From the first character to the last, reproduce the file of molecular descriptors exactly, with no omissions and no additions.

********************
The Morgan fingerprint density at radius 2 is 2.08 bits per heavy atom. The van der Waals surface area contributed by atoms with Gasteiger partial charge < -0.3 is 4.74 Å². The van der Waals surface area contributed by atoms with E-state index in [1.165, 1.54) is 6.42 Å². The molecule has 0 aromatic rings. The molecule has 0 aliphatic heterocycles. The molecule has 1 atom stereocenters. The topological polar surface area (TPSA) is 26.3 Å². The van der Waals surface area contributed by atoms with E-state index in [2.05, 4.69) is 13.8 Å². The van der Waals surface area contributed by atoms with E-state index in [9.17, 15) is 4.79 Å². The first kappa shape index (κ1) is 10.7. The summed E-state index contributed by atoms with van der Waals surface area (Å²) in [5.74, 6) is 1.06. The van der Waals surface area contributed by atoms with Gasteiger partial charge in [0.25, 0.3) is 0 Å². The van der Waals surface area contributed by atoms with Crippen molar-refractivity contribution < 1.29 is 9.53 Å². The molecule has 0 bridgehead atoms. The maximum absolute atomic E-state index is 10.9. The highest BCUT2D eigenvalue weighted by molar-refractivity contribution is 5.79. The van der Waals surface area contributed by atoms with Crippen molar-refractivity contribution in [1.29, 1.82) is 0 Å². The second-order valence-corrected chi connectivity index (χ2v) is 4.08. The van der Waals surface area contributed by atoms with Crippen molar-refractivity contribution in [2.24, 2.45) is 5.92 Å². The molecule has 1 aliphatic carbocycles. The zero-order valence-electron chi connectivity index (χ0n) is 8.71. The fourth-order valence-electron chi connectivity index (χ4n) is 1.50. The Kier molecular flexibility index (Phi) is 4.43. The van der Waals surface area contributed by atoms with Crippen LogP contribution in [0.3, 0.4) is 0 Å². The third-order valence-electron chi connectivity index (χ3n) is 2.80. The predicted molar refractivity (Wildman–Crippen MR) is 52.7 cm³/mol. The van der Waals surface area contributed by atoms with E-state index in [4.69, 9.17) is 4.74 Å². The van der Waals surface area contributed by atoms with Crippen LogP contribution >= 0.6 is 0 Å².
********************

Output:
The Morgan fingerprint density at radius 2 is 2.08 bits per heavy atom. The van der Waals surface area contributed by atoms with Gasteiger partial charge < -0.3 is 4.74 Å². The van der Waals surface area contributed by atoms with E-state index in [1.165, 1.54) is 6.42 Å². The molecule has 0 aromatic rings. The molecule has 0 aliphatic heterocycles. The molecule has 1 atom stereocenters. The topological polar surface area (TPSA) is 26.3 Å². The van der Waals surface area contributed by atoms with E-state index in [2.05, 4.69) is 13.8 Å². The van der Waals surface area contributed by atoms with E-state index in [9.17, 15) is 4.79 Å². The first kappa shape index (κ1) is 10.7. The summed E-state index contributed by atoms with van der Waals surface area (Å²) in [5.74, 6) is 1.06. The van der Waals surface area contributed by atoms with Gasteiger partial charge in [0.25, 0.3) is 0 Å². The van der Waals surface area contributed by atoms with Crippen molar-refractivity contribution < 1.29 is 9.53 Å². The molecule has 0 bridgehead atoms. The maximum absolute atomic E-state index is 10.9. The highest BCUT2D eigenvalue weighted by molar-refractivity contribution is 5.79. The van der Waals surface area contributed by atoms with Crippen molar-refractivity contribution in [1.29, 1.82) is 0 Å². The second-order valence-corrected chi connectivity index (χ2v) is 4.08. The van der Waals surface area contributed by atoms with Crippen molar-refractivity contribution in [2.24, 2.45) is 5.92 Å². The molecule has 1 aliphatic carbocycles. The zero-order valence-electron chi connectivity index (χ0n) is 8.71. The fourth-order valence-electron chi connectivity index (χ4n) is 1.50. The Kier molecular flexibility index (Phi) is 4.43. The van der Waals surface area contributed by atoms with Crippen LogP contribution in [0.3, 0.4) is 0 Å². The third-order valence-electron chi connectivity index (χ3n) is 2.80. The predicted molar refractivity (Wildman–Crippen MR) is 52.7 cm³/mol. The van der Waals surface area contributed by atoms with E-state index in [4.69, 9.17) is 4.74 Å². The van der Waals surface area contributed by atoms with Crippen LogP contribution >= 0.6 is 0 Å².